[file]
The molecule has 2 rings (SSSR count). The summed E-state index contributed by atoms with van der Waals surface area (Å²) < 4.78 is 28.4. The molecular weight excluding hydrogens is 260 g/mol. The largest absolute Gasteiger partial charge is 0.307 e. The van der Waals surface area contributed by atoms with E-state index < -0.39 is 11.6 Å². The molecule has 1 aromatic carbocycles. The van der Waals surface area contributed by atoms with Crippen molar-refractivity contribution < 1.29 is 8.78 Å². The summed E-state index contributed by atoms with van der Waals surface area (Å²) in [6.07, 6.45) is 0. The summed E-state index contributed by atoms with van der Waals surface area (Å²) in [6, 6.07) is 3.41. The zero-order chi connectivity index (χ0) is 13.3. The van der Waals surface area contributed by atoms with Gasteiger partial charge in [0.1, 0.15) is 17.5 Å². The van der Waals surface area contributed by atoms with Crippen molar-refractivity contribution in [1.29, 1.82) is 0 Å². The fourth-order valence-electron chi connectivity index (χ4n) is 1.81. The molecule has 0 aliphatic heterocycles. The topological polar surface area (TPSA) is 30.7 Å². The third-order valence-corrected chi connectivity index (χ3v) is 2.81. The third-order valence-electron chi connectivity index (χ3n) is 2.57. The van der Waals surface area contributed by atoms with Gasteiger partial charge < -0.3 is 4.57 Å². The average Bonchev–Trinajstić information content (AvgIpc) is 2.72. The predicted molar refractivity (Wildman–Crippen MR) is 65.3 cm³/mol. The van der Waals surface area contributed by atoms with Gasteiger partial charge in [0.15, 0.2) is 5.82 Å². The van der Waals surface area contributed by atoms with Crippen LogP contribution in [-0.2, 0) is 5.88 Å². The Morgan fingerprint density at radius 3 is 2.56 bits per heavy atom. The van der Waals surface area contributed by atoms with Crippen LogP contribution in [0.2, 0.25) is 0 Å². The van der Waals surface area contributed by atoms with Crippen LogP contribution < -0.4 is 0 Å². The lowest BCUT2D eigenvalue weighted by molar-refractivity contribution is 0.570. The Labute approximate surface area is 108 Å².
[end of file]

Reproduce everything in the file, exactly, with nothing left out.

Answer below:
The molecule has 2 rings (SSSR count). The summed E-state index contributed by atoms with van der Waals surface area (Å²) < 4.78 is 28.4. The molecular weight excluding hydrogens is 260 g/mol. The largest absolute Gasteiger partial charge is 0.307 e. The van der Waals surface area contributed by atoms with E-state index < -0.39 is 11.6 Å². The molecule has 1 aromatic carbocycles. The van der Waals surface area contributed by atoms with Crippen molar-refractivity contribution < 1.29 is 8.78 Å². The summed E-state index contributed by atoms with van der Waals surface area (Å²) in [6.07, 6.45) is 0. The summed E-state index contributed by atoms with van der Waals surface area (Å²) in [6, 6.07) is 3.41. The zero-order chi connectivity index (χ0) is 13.3. The van der Waals surface area contributed by atoms with Gasteiger partial charge in [0.1, 0.15) is 17.5 Å². The van der Waals surface area contributed by atoms with Crippen molar-refractivity contribution in [1.29, 1.82) is 0 Å². The fourth-order valence-electron chi connectivity index (χ4n) is 1.81. The molecule has 0 aliphatic heterocycles. The topological polar surface area (TPSA) is 30.7 Å². The third-order valence-corrected chi connectivity index (χ3v) is 2.81. The third-order valence-electron chi connectivity index (χ3n) is 2.57. The van der Waals surface area contributed by atoms with Gasteiger partial charge < -0.3 is 4.57 Å². The average Bonchev–Trinajstić information content (AvgIpc) is 2.72. The predicted molar refractivity (Wildman–Crippen MR) is 65.3 cm³/mol. The van der Waals surface area contributed by atoms with Gasteiger partial charge in [0.15, 0.2) is 5.82 Å². The van der Waals surface area contributed by atoms with Crippen LogP contribution in [-0.2, 0) is 5.88 Å². The Morgan fingerprint density at radius 3 is 2.56 bits per heavy atom. The van der Waals surface area contributed by atoms with Crippen LogP contribution in [0.2, 0.25) is 0 Å². The van der Waals surface area contributed by atoms with Crippen LogP contribution < -0.4 is 0 Å². The lowest BCUT2D eigenvalue weighted by molar-refractivity contribution is 0.570. The Labute approximate surface area is 108 Å².